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Friday, January 20, 2017

2017: Our Year of Intention


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New Year’s Resolutions are a lot like diets. They don’t work. Often, with the best of intentions, we make pledges to ourselves to make big changes with the desire to live a better, usually healthier, life. The problem is that our resolutions tend to have outcomes that are very different than our stated intention.

There is a lot of buzz out in the world these days about “intention” and living a life with intention. Oprah Winfrey is big on the power and benefits of intention. She runs her companies that way. She attributes her awakening to intention to a book by Gary Zukav she read in 1989 called Seat of the Soul.

What is this thing called Intention? How is it different from purpose? And how does mindfulness fit in? Does attitude play a part in the outcome? How do we figure this out?

Intention is most often described as an outward manifestation of purpose. Purpose is regarded much more as an inward reflection on what is important to us, gets us up and out of bed everyday and allows us to imagine making a difference. Intention is the way we realize our purpose.

The challenge is that intentions don’t automatically have positive outcomes. Remember the famous quote—“The road to hell is paved with good intentions?” Without conscious effort intentions can have very different outcomes than we want, or, in fact, never materialize. This is where mindfulness becomes important. It is the link between our purpose and our intention. Mindfulness helps us shepherd our intentions so their outcomes are what we intend as a direct result of our stated purpose. We have to be actively engaged and present in the process in order to get where we want to go. Having a purpose doesn’t get you anywhere. Having good intentions won’t guarantee an outcome. Mindfulness helps us focus on what is important and how we can then live a life true to our purpose with aligned intention.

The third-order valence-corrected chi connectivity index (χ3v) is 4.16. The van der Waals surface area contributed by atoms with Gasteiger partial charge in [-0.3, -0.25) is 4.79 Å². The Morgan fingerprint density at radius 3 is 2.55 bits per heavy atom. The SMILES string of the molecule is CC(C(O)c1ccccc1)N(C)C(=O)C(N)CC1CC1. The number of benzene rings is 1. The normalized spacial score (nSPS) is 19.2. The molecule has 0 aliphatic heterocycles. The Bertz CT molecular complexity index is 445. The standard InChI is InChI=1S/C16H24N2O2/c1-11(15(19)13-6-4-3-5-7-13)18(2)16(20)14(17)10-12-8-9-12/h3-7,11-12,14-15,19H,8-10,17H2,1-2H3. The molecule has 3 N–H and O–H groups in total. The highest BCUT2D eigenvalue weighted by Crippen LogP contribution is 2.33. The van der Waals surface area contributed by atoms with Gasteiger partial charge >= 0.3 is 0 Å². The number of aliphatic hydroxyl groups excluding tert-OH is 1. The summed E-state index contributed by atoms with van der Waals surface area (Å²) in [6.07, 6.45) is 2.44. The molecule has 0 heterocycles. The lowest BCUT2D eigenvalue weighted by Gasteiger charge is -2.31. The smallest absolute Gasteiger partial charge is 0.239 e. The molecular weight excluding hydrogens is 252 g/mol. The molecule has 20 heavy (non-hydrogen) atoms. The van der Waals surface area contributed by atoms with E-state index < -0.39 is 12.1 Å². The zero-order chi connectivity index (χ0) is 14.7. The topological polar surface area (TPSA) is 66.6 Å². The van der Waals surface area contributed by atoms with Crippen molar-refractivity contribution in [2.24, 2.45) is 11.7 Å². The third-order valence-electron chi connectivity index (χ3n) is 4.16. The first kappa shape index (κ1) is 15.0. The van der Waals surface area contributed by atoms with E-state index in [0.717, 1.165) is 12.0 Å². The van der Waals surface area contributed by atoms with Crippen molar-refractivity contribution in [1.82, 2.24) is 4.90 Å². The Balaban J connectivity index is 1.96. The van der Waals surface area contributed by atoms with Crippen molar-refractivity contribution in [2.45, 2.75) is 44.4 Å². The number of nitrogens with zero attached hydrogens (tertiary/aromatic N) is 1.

Of course, if we have an attitude that is afraid to believe or cynical or negative, how likely are we to achieve our purpose and have the ultimate intentional outcome we desire? Not, likely.

We are complicated beings. What happens in life is not always what we wish. Often we may subconsciously undermine a powerful intention because of underlying feelings our issues we aren’t fully aware we have.  We have control over so much of our lives but we often forfeit that control because of all the twisted layers of our lives. We live our lives more as automatons than as people with powerful purpose realized through true intention. We can change that.

This year can be our year of true intentions.

If a key purpose in my life is to live a healthier lifestyle and help others do the same then it makes sense that each time I start to eat I should be consciously and mindfully asking myself---“Is this supporting or undermining my purpose? By choosing to eat what is in front of me can I honestly say it is supporting my desired intention?”

We wake up every day with good intentions. How can we mindfully help ourselves be true to those intentions more consistently and throughout each day? Through being mindful of our purpose, and asking ourselves whether what we are doing is our true intention. If it isn’t, don’t do it.

Oprah Winfrey has lost 42 pounds and built a success-driven life. We can too!